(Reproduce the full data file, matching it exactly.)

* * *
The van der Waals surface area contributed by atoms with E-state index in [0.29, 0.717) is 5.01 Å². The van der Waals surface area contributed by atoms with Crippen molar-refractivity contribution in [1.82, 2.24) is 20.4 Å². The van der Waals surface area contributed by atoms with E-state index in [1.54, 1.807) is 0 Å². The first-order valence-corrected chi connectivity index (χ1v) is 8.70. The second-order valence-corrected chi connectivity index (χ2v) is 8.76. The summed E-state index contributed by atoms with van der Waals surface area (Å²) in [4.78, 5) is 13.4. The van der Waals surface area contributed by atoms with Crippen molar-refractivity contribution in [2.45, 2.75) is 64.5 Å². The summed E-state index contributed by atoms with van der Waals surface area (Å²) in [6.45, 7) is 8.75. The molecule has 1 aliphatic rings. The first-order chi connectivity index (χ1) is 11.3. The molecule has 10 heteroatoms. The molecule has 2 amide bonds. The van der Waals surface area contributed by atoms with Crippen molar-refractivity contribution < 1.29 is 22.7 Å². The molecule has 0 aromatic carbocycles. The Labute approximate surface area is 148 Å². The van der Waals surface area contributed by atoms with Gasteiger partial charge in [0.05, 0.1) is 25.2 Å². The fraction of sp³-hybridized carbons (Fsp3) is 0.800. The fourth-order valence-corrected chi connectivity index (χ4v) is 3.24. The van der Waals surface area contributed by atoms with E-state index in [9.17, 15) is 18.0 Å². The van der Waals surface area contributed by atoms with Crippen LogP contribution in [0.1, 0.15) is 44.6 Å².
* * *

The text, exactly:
The van der Waals surface area contributed by atoms with E-state index in [0.29, 0.717) is 5.01 Å². The van der Waals surface area contributed by atoms with Crippen molar-refractivity contribution in [1.82, 2.24) is 20.4 Å². The van der Waals surface area contributed by atoms with E-state index in [1.54, 1.807) is 0 Å². The first-order valence-corrected chi connectivity index (χ1v) is 8.70. The second-order valence-corrected chi connectivity index (χ2v) is 8.76. The summed E-state index contributed by atoms with van der Waals surface area (Å²) in [4.78, 5) is 13.4. The van der Waals surface area contributed by atoms with Crippen molar-refractivity contribution in [2.45, 2.75) is 64.5 Å². The summed E-state index contributed by atoms with van der Waals surface area (Å²) in [6.45, 7) is 8.75. The molecule has 1 aliphatic rings. The first-order chi connectivity index (χ1) is 11.3. The molecule has 10 heteroatoms. The molecule has 2 amide bonds. The van der Waals surface area contributed by atoms with Crippen molar-refractivity contribution < 1.29 is 22.7 Å². The molecule has 0 aromatic carbocycles. The Labute approximate surface area is 148 Å². The van der Waals surface area contributed by atoms with Gasteiger partial charge in [0.05, 0.1) is 25.2 Å². The fraction of sp³-hybridized carbons (Fsp3) is 0.800. The fourth-order valence-corrected chi connectivity index (χ4v) is 3.24. The van der Waals surface area contributed by atoms with E-state index in [9.17, 15) is 18.0 Å². The van der Waals surface area contributed by atoms with Crippen LogP contribution in [0.1, 0.15) is 44.6 Å².